News in Brief

18F's API standards, GSA's newest dashboard, FCC's cyber-obligations and more

a man grouping items by shape

18F releases API standards

GSA's 18F innovation incubator has released the first version of its application programming interface standards -- a set of guidelines and recommendations for API production.

The standards are part of a living document and emphasize a focus on goals rather than specific tools. The standards incorporate some opinions, but tend to stay technology-neutral. For example, the 18F standards don't allow for the use of JSONP because of the security and performance concerns it raises, according to an 18F blog post.

"It is our intention that every 18F API meet these standards, to help us ensure a baseline quality and consistency across all APIs we offer now and in the future," Alan DeLevie and Eric Mill said in the blog post.

18F began drafting its standards after forking, or creating an alternate version, of the White House's API standards. "By publishing their standards in the open so others could benefit, the White House set an important example," DeLevie and Mill said. The authors of the standards encourage users to fork GSA's API standards and modify them to meet their agencies' needs.

New dashboard for GSA purchasing program

The General Services Administration launched an interactive, real-time dashboard for its Connections II purchasing program over the Fourth of July weekend.

In a July 14 blog post, Mary Davie, assistant commissioner of GSA's Federal Acquisition Services' Office of Integrated Technology Services, said the tool allows users to view and analyze non-classified data on federal IT purchasing activity awarded under GSA's Connections II. Connections II covers network and telecom equipment, labor, building, and campus infrastructure solutions.

The dashboard creates a single point of access for all data on Connections II task order obligations, number of awards, agency/bureau, and industry partner activity.

The shared data, said Davie, can be turned into actionable information that will help agencies make better buying decisions and lead to smoother bid and proposal processes. It can also be used to better understand purchasing trends and conduct market research.

Disease detection project tested at World Cup

Soccer wasn't the only thing Brazilians were watching last week. GCN reports that public health experts from Brazil's Ministry of Health, using tablet-based software designed by the Centers for Disease Control, tested a disease detection system that gives researchers the ability to identify outbreaks earlier and with more precision.

The tablet-based system and the Epi Info software driving it are seen as an important advance in helping to identify outbreaks earlier and with more precision.

Info sharing recommended to combat grid threat

A yearlong study of the U.S. electric grid's vulnerabilities to cyberattacks recommends that the Federal Communications Commission increase its information sharing with utility companies.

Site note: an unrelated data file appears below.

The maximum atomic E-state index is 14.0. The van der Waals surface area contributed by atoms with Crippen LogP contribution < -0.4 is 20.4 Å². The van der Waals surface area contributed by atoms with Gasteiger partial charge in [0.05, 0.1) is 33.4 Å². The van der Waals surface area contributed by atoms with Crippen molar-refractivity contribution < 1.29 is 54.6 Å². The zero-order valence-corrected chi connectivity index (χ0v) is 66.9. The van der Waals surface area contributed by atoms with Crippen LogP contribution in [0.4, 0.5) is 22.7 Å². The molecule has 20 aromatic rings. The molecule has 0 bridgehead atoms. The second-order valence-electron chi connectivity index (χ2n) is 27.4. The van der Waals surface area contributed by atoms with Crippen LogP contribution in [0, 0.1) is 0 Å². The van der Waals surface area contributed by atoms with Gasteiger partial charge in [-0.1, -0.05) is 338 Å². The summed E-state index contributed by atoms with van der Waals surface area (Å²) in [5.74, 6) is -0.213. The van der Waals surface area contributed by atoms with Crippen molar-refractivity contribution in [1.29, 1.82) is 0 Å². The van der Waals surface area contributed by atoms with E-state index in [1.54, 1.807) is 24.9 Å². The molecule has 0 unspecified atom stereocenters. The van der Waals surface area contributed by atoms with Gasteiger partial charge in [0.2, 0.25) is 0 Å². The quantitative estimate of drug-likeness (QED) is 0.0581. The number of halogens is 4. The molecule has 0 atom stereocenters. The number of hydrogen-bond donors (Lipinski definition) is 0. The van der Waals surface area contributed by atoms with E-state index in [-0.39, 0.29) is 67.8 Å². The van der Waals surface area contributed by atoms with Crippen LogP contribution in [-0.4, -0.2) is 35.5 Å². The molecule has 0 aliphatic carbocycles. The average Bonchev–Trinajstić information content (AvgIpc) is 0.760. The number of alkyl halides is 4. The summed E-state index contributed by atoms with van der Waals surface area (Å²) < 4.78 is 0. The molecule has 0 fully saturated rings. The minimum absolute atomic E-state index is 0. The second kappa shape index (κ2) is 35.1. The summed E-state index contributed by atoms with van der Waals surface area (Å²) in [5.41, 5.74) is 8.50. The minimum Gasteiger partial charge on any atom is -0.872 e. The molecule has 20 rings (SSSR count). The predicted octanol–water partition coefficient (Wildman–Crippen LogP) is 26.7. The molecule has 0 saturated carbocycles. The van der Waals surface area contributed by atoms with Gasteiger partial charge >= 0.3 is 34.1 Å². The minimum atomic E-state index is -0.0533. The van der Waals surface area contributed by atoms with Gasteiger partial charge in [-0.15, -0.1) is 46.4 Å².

The report, produced by the Center for the Study of the Presidency and Congress, said the FCC should give utilities access to "spectrum and communications necessary for information sharing and service restoration" during a cyber incident.

An exchange program in which government employees temporarily work for private utilities would be another way to improve public-private cooperation on cybersecurity, said the report, which was co-chaired by former Homeland Security Secretary Tom Ridge and former White House chief of staff Mack McLarty.

SpaceX a go to compete for DOD launch vehicle

Defense Systems reports that the Air Force has certified the three successful launches required for SpaceX's Falcon 9 launch system, amid disputes over the length of the certification process and an ongoing court challenge to a contract award.

The company is now qualified to compete for the Air Force's Evolved Expendable Launch Vehicle, the Defense Department's space launch program.

Note: This article was updated on July 16 to correct Alan DeLevie's first name.

About the Author

Connect with the FCW staff on Twitter @FCWnow.

Featured

  • FCW Perspectives
    human machine interface

    Your agency isn’t ready for AI

    To truly take advantage, government must retool both its data and its infrastructure.

  • Cybersecurity
    secure network (bluebay/Shutterstock.com)

    Federal CISO floats potential for new supply chain regs

    The federal government's top IT security chief and canvassed industry for feedback on how to shape new rules of the road for federal acquisition and procurement.

  • People
    DHS Secretary Kirstjen Nielsen, shown here at her Nov. 8, 2017, confirmation hearing. DHS Photo by Jetta Disco

    DHS chief Nielsen resigns

    Kirstjen Nielsen, the first Homeland Security secretary with a background in cybersecurity, is being replaced on an acting basis by the Customs and Border Protection chief. Her last day is April 10.

Stay Connected

FCW INSIDER

Sign up for our newsletter.

I agree to this site's Privacy Policy.